God tells Daughter Zion—who stands for the nation of Israel–to “make your shade like night at the height of noon” (v. 3) for the daughters of Moab. Isn’t that a beautiful image? Here in church, and maybe especially during the season of Epiphany, we like to talk a lot about darkness and light. And that’s usually in the context of how great light is and how terrible darkness is, which can be a problem when these ideas get transferred onto human bodies and re-inforce racial stereotypes of light skin being good and dark skin being bad.
These light/dark images can be a problem. Which is one reason I really love this image of the shade like night being a safety, a shelter, a protection for the migrants from Moab; of the shade like night being the good thing while the bright light of noon poses a threat.
That’s how it is, of course, for migrants in the desert at the US/Mexico border. The bright heat of day can be deadly. Shade—and water—can save people’s lives.
An organization called No More Deaths provides water—among other things—for migrants near the border. Last year they placed 14,500 gallons of water on migrant trails. Their latest newsletter contains a piece by a desert aid worker who writes of the beauty of the desert as well as the death it brings to so many migrants who face the journey through it. In August, volunteers found the remains of four recently deceased migrants near Arivaca, AZ. The author writes of the care that people offer to each other in the desert, the risk many migrants take to report bodies they see, and the comfort it can bring to grieving families to know where their loved ones died and that their bodies were treated with respect.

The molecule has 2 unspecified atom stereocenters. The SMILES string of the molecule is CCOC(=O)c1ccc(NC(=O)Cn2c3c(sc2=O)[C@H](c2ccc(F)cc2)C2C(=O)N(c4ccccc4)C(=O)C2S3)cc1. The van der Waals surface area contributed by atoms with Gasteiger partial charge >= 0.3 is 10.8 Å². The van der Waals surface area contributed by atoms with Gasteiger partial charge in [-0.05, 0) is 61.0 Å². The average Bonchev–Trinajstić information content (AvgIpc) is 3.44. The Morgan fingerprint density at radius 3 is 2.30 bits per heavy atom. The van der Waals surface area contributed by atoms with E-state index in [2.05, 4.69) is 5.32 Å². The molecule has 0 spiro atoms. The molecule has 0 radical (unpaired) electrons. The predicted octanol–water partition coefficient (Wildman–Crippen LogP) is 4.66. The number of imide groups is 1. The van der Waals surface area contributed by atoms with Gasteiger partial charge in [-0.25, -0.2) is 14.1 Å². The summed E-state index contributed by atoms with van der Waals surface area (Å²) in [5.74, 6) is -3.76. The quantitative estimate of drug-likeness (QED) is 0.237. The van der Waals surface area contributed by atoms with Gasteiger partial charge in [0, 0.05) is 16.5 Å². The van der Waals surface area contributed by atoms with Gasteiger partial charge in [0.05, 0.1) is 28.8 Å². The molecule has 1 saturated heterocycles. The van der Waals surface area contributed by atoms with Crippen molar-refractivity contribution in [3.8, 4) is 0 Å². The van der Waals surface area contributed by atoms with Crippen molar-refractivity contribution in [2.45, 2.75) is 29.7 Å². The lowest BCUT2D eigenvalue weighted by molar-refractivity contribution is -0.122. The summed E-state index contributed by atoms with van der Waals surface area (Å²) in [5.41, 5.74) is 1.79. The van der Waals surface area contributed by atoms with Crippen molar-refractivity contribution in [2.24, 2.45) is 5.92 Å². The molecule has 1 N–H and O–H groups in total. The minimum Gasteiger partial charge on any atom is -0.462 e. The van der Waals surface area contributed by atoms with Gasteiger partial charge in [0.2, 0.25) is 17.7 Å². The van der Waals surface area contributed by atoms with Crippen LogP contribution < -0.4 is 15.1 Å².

“Make your shade like night at the height of noon.
Shelter the outcasts, the fugitive, do not expose.
Let the outcasts settle among you; be a shelter to them from the destroyer.” *
Those who come to the US from their home countries do so for different reasons, to be sure. But all who risk the dangerous migrant trails, the life-threatening desert journeys, the often violent border patrols, the complex immigration system—they are all seeking shelter from a destroyer of one type or another.
These words from Isaiah 16 give clear direction about how God wants us, as individuals and as a society, to treat those who migrate to our country. It strikes me that this passage also carries implications beyond the migrant context. Many people, in various ways, are outcasts, are fugitives, seek shelter from all types of destroyers.
How can we provide cool shade for those at risk in the desert heat?
How can we provide a safe space for those cast out of other spaces?
How can we shelter people, in God’s faithful love, from the destructive forces of the world?
It is a high and holy calling, to care for each other as best we can. These are important words for Daughter Zion to hear.
There is also, in this text, a word of hope for the daughters of Moab. Maybe you are feeling the noon-time sun beat down on you. Maybe you are feeling cast out—separated from places and people you once considered home. Maybe you are up against a destroyer in your own life right now.
For the times when you identify more with the daughters of Moab than with daughter Zion:
May you rest in the dark, cool, shade of Divine refuge.
May you find a true home with God’s people.
May the faithful love of the Holy One offer you secure shelter from all that destroys. Amen.
*Scripture translation is by Dr. Wil Gafney from A Women’s Lectionary for the Whole Church
(This post is excerpted from a sermon preached at Peace Mennonite Church on January 29, 2023.)